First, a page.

How do you deal with “happy feet?” The kind Steve Martin talks about. You never know when you’ll be afflicted. You might be sitting in a waiting room somewhere when it happens. An infectious beat will catch your ear and pretty soon your toes are tapping.
The dancers among us might be briefly propelled to some fantasy land where they’re happily jitterbugging away. But others are content with the music alone, limiting their rapture to a bit of table tapping or head nodding.
Your family history probably determines on which side of the dance divide you fall. Some of us find ourselves dancing through adulthood with a partner from the other side.
I’m a non-dancer, partially by choice; partially by a marked lack of rhythm. My wife, on the other hand, loves to dance. I come from a non-dancing family; she has fond memories of dancing with her father as a young girl. We occasionally find ourselves at weddings or parties where dancing is part of the entertainment. We both find these occasions awkward, but for different reasons.
It’s not like we haven’t tried. We took lessons prior to her company Christmas party last month. I think she would agree that we were awful. I think I’d rather shake my inner discombobulated mojo on a dance floor crowded with my closest friends and relatives than take another lesson.
There’s a lot of pressure connected with being a non-dancer. A few years back, I was at a party at the California home of Kathleen “Bunny” Gibson, a former regular dancer on the American Bandstand television show in her native Philadelphia. Bunny and I teamed up to start a book about the show’s Philly years. That’s Bunny in the blue poodle skirt in the picture I took at the party that’s with this post.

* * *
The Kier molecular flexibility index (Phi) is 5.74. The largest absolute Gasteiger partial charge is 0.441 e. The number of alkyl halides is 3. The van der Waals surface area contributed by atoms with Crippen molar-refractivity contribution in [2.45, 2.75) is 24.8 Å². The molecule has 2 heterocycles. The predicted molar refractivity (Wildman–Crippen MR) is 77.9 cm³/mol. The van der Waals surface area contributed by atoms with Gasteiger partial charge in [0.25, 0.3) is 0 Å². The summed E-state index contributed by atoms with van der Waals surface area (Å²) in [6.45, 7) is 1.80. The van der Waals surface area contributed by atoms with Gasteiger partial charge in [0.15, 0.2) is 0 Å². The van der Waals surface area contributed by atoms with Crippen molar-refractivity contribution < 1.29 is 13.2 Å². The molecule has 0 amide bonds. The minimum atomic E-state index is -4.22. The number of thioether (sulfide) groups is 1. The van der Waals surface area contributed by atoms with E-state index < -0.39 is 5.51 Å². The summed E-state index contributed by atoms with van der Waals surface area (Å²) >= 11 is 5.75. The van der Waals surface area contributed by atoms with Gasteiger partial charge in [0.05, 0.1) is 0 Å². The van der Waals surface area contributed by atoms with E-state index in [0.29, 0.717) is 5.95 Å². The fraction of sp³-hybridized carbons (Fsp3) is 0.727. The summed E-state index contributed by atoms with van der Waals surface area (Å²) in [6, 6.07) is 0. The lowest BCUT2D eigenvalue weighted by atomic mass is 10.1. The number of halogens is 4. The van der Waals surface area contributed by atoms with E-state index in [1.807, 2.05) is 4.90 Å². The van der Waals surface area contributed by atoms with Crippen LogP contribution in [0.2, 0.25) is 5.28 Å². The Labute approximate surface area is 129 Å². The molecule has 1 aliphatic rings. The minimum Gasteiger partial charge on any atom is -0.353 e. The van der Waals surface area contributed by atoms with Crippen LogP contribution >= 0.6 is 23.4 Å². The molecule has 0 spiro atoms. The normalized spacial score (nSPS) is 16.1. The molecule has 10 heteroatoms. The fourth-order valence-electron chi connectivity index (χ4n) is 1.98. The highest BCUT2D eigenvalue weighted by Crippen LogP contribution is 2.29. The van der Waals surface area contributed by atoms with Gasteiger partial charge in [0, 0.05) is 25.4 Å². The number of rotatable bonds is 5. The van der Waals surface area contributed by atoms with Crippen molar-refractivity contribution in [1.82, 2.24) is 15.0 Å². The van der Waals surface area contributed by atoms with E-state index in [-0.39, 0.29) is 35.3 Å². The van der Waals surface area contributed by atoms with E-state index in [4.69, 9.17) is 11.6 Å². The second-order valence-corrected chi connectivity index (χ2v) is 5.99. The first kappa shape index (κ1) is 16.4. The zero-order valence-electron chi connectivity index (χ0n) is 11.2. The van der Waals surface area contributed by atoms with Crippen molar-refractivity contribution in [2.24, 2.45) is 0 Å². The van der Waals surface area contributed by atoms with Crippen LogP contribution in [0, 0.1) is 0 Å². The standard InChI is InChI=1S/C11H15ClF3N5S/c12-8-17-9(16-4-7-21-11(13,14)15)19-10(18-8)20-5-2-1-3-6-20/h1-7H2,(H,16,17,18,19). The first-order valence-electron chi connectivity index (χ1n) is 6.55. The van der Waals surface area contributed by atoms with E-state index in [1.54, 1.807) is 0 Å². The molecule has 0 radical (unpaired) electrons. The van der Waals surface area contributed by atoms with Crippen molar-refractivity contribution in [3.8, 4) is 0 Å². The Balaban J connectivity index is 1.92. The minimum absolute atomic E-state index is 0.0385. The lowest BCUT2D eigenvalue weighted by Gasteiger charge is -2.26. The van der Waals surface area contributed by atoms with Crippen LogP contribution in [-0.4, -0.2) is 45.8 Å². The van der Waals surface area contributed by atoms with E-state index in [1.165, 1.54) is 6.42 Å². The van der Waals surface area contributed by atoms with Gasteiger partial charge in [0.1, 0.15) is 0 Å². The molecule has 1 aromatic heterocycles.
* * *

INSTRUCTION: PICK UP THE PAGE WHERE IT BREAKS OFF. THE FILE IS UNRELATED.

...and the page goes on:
Bunny had arranged for a big party with some of the Southern California dancers who were regulars on the show after Dick Clark shipped the show west in the mid-1960s. Believe me, these people can dance. And dance, they did, boogalooing all over the makeshift dance floor in Bunny’s dining area while cameras whirred from VH-1 and a local television station. It was a big deal, for sure.
At some point, Bunny asked me if I was dancing. After stammering through my well-practiced two-left-feet mantra, she took a step back, thought a moment, then replied: “But you could, if you wanted to, right?”
To me, this is one of the biggest hazards of being a non-dancer. Dancing is such a natural, joyful experience for dancers that they cannot fathom why everyone doesn’t share their enthusiasm for the activity. At the extreme, they can be unmerciful in their cajoling. Why don’t you get out there, you big oaf? How can you be so selfish, letting your wife sit here while everyone else is having fun?
On one family occasion, a relative was so persistent in her endless taunting, so skeptical of my protestations, that I caved in and led her to the dance floor where we stumbled around a bit. “Wow, you really can’t dance, can you?” was her thoughtful critique.
Where does dancing fit in your family history? I’ll bet lots of dance floor stories are lurking out there just waiting to be uncovered.
Larry Lehmer, founder and president of When Words Matter, is a personal historian who helps people preserve their family histories. To learn more, visit his web site or send him an e-mail.
Photo: Bunny's party 1 courtesy of lwlehmer.